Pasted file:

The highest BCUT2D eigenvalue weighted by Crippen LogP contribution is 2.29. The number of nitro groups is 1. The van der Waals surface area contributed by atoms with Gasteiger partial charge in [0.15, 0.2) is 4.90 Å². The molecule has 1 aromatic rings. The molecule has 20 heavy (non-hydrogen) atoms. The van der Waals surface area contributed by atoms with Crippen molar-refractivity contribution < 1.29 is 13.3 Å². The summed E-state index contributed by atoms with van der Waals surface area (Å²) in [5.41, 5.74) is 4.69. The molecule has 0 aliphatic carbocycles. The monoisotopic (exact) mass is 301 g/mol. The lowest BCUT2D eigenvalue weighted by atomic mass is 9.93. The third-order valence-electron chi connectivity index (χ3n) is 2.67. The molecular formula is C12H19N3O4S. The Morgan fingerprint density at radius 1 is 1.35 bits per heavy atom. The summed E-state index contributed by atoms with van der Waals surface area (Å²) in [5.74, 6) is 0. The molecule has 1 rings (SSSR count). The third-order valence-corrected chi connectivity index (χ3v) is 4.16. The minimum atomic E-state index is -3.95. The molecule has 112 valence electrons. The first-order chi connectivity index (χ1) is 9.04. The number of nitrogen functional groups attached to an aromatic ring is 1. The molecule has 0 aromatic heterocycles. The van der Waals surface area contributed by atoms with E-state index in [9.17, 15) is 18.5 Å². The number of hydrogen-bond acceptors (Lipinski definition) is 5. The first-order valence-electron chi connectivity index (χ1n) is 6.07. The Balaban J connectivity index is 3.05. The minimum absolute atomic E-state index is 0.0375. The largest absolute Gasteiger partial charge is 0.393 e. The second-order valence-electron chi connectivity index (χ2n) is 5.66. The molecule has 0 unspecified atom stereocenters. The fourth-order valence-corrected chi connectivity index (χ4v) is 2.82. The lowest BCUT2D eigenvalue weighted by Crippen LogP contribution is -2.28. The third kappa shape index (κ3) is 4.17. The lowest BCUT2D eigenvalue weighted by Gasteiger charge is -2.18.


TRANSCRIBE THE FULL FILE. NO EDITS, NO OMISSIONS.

The highest BCUT2D eigenvalue weighted by Crippen LogP contribution is 2.29. The number of nitro groups is 1. The van der Waals surface area contributed by atoms with Gasteiger partial charge in [0.15, 0.2) is 4.90 Å². The molecule has 1 aromatic rings. The molecule has 20 heavy (non-hydrogen) atoms. The van der Waals surface area contributed by atoms with Crippen molar-refractivity contribution < 1.29 is 13.3 Å². The summed E-state index contributed by atoms with van der Waals surface area (Å²) in [5.41, 5.74) is 4.69. The molecule has 0 aliphatic carbocycles. The monoisotopic (exact) mass is 301 g/mol. The lowest BCUT2D eigenvalue weighted by atomic mass is 9.93. The third-order valence-electron chi connectivity index (χ3n) is 2.67. The molecular formula is C12H19N3O4S. The Morgan fingerprint density at radius 1 is 1.35 bits per heavy atom. The summed E-state index contributed by atoms with van der Waals surface area (Å²) in [5.74, 6) is 0. The molecule has 1 rings (SSSR count). The third-order valence-corrected chi connectivity index (χ3v) is 4.16. The minimum atomic E-state index is -3.95. The molecule has 112 valence electrons. The first-order chi connectivity index (χ1) is 9.04. The number of nitrogen functional groups attached to an aromatic ring is 1. The molecule has 0 aromatic heterocycles. The van der Waals surface area contributed by atoms with E-state index in [9.17, 15) is 18.5 Å². The number of hydrogen-bond acceptors (Lipinski definition) is 5. The first-order valence-electron chi connectivity index (χ1n) is 6.07. The Balaban J connectivity index is 3.05. The minimum absolute atomic E-state index is 0.0375. The largest absolute Gasteiger partial charge is 0.393 e. The second-order valence-electron chi connectivity index (χ2n) is 5.66. The molecule has 0 unspecified atom stereocenters. The fourth-order valence-corrected chi connectivity index (χ4v) is 2.82. The lowest BCUT2D eigenvalue weighted by Crippen LogP contribution is -2.28. The third kappa shape index (κ3) is 4.17. The lowest BCUT2D eigenvalue weighted by Gasteiger charge is -2.18.